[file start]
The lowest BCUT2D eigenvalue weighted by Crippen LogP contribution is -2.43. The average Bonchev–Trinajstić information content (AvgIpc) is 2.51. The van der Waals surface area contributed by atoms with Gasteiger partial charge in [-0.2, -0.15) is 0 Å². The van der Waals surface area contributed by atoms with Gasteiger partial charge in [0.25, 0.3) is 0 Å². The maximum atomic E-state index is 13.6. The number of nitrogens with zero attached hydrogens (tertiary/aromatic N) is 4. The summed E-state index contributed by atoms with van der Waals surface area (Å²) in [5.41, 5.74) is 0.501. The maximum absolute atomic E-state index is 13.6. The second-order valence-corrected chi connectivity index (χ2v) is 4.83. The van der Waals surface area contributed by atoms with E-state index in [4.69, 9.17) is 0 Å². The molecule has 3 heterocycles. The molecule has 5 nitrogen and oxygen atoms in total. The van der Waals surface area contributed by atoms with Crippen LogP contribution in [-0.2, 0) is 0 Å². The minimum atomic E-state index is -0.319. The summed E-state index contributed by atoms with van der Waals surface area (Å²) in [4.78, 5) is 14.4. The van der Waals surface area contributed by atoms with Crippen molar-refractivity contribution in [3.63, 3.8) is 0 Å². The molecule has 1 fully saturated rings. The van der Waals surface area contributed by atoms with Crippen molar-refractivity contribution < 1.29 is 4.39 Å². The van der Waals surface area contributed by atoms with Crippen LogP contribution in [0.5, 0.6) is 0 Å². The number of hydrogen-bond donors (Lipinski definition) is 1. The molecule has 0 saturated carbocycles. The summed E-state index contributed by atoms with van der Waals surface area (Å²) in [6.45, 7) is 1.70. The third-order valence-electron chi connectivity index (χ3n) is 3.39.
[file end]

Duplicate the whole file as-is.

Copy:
The lowest BCUT2D eigenvalue weighted by Crippen LogP contribution is -2.43. The average Bonchev–Trinajstić information content (AvgIpc) is 2.51. The van der Waals surface area contributed by atoms with Gasteiger partial charge in [-0.2, -0.15) is 0 Å². The van der Waals surface area contributed by atoms with Gasteiger partial charge in [0.25, 0.3) is 0 Å². The maximum atomic E-state index is 13.6. The number of nitrogens with zero attached hydrogens (tertiary/aromatic N) is 4. The summed E-state index contributed by atoms with van der Waals surface area (Å²) in [5.41, 5.74) is 0.501. The maximum absolute atomic E-state index is 13.6. The second-order valence-corrected chi connectivity index (χ2v) is 4.83. The van der Waals surface area contributed by atoms with E-state index in [4.69, 9.17) is 0 Å². The molecule has 3 heterocycles. The molecule has 5 nitrogen and oxygen atoms in total. The van der Waals surface area contributed by atoms with Crippen LogP contribution in [-0.2, 0) is 0 Å². The minimum atomic E-state index is -0.319. The summed E-state index contributed by atoms with van der Waals surface area (Å²) in [4.78, 5) is 14.4. The van der Waals surface area contributed by atoms with Crippen molar-refractivity contribution in [3.63, 3.8) is 0 Å². The molecule has 1 fully saturated rings. The van der Waals surface area contributed by atoms with Crippen molar-refractivity contribution < 1.29 is 4.39 Å². The van der Waals surface area contributed by atoms with Crippen LogP contribution in [0.5, 0.6) is 0 Å². The number of hydrogen-bond donors (Lipinski definition) is 1. The molecule has 0 saturated carbocycles. The summed E-state index contributed by atoms with van der Waals surface area (Å²) in [6.45, 7) is 1.70. The third-order valence-electron chi connectivity index (χ3n) is 3.39.